'I just couldn’t do it', says Joseph Caley, describing how he agonisingly missed out on dancing the role of the Prince in Cinderella, after sustaining an injury just days before the show was due to open.
'I was gutted', he says. 'No one likes to be injured, and miss out on the performances. That’s the good bit – dancing on stage and having fun'.
Ironically, Joseph had already stepped in to partner an extra Cinderella after her own Prince was injured.
'I was down to do three shows with Tash [Natasha Oughtred]. Then I was told I was going to go on with Maureya [Lebowitz] too. But I only got to do one little rehearsal with Maureya, and the following week I did a dodgy jump, my knee went and that was that'.
'That was even worse, because I like stepping in and saving the day!'
Already partially recovered, Joseph has now been cast in the lead role in Aladdin, and has been working hard to prepare for the role.
'Being off injured, you lose a lot of stamina and strength. I’d worked so hard throughout Swan Lake [in the autumn], getting those levels up after the summer break, and I’d put a lot of work in, so losing all that really upset me'.
'At the same time you can go into the Jerwood Centre [Birmingham Royal Ballet’s physiotherapy facility] and combat weaknesses that you have, and it’s been good to go back to basics and try to build up from scratch. But it’s hard to keep motivated. In class I can keep pushing, because that’s dancing and that’s what I love. But in the Jerwood it’s just a series of exercises, and I don’t love that'.
'It’s just not the same. Footballers and rugby players aren’t match fit until they actually get on the pitch and play matches, and it’s the same for us. We’re not ballet-fit until we actually do a ballet!'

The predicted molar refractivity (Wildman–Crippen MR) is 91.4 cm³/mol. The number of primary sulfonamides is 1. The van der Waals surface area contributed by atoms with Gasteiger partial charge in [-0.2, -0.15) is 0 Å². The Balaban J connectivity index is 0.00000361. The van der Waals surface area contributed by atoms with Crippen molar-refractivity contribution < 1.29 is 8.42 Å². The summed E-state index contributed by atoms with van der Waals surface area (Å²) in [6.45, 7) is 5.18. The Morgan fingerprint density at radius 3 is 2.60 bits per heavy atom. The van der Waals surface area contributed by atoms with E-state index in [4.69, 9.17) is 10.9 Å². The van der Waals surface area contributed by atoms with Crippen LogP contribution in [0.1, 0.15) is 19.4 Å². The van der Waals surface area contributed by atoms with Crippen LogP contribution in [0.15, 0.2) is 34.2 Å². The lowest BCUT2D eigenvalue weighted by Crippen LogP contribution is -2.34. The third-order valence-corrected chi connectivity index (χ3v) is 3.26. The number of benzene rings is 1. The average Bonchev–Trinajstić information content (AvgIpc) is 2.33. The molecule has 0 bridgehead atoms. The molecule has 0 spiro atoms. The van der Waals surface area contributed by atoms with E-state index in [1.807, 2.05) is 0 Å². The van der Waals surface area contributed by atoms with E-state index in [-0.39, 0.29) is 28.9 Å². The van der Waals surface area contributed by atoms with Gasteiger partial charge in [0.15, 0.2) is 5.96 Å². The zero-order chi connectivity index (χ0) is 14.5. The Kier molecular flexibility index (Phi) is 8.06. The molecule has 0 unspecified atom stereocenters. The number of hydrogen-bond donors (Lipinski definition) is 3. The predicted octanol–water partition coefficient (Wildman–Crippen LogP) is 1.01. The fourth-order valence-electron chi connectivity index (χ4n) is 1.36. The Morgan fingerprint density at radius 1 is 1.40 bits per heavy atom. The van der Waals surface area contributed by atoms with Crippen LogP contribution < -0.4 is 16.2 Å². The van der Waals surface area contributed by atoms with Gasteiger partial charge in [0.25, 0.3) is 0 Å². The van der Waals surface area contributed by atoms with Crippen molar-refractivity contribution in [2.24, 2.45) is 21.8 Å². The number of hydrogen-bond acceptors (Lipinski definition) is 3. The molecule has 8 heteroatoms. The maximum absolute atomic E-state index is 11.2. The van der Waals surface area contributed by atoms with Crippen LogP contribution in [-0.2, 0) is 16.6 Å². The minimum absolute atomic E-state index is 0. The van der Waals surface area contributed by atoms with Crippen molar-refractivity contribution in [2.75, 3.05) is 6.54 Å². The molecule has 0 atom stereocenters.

Joseph will be one of the first to play Aladdin in the UK, and will be working hard over the final few days of preparation.
'I’m doing the second show, so I’m straight in there', he says. “I’ve only just started doing jumps again now, so it’s cutting it a little fine, and I’ve still got pain in my knee. I did the solo the other day, or tried to, and I was just exhausted. But I’m confident that I’ll be able to do it, and over the course of the tour I’m sure I’ll get back to full fitness.'
The Aladdin tour will be the first for the Company in 2013, with January and February having been kept clear to allow everybody to learn the new production. This has also meant that Joseph has had the benefit of the physiotherapy facilities at our Birmingham HQ.
'While we have physios that tour with us, it’s the time when everybody most commonly picks up strains and aches and niggles, so it can be hard to get time to see them.'
'It’s tough to keep the body physically fit when you’re on tour. Different stages can have a huge impact on your body, and cold weather. Theaters can be cold spaces during the day, and you can take a full class in the morning without ever really warming up, so then going on and doing a show afterwards doesn’t feel great. Jumping on a coach for a few hours after a show isn’t the best way of recovering either!'
There are six dancers playing the lead in Aladdin, to give them all recovery time between performances. Many of them, including Joseph, will also be appearing in other casts playing different characters.
'I’m doing Aladdin and I’m doing Rubies', he explains. 'Rubies is short, but when we did a rehearsal the other day I was feeling it. That’s just down to a lack of fitness, and the only way to get that back is to keep doing it, and it will get better'.
'Rubies mainly involves partnering rather than jumps. But there’s a few technical lifts. During a performance, when you’ve got something tough like that coming up, it’s made harder on your body because you brace yourself for it and tense up'.
'But Aladdin is definitely the tougher role, because we’re on stage for the whole of the first act, and that’s 55 minutes long. It includes solos and a lot of running around, and on top of that you’ve got to play the part.'
As yet, none of Birmingham Royal Ballet’s dancers know exactly how exhausting the performances will be, as none of them have so far run the choreography from start to finish.
'We won’t get the chance to do the whole of the first act in one go until a week before the show starts, probably. We won’t do full calls until nearer the time. So we’ll have to see how that goes, and get, and stay as fit as possible.'
'I’m quite a positive person though. I believe I can do it, and I think that’s the best attitude to have!'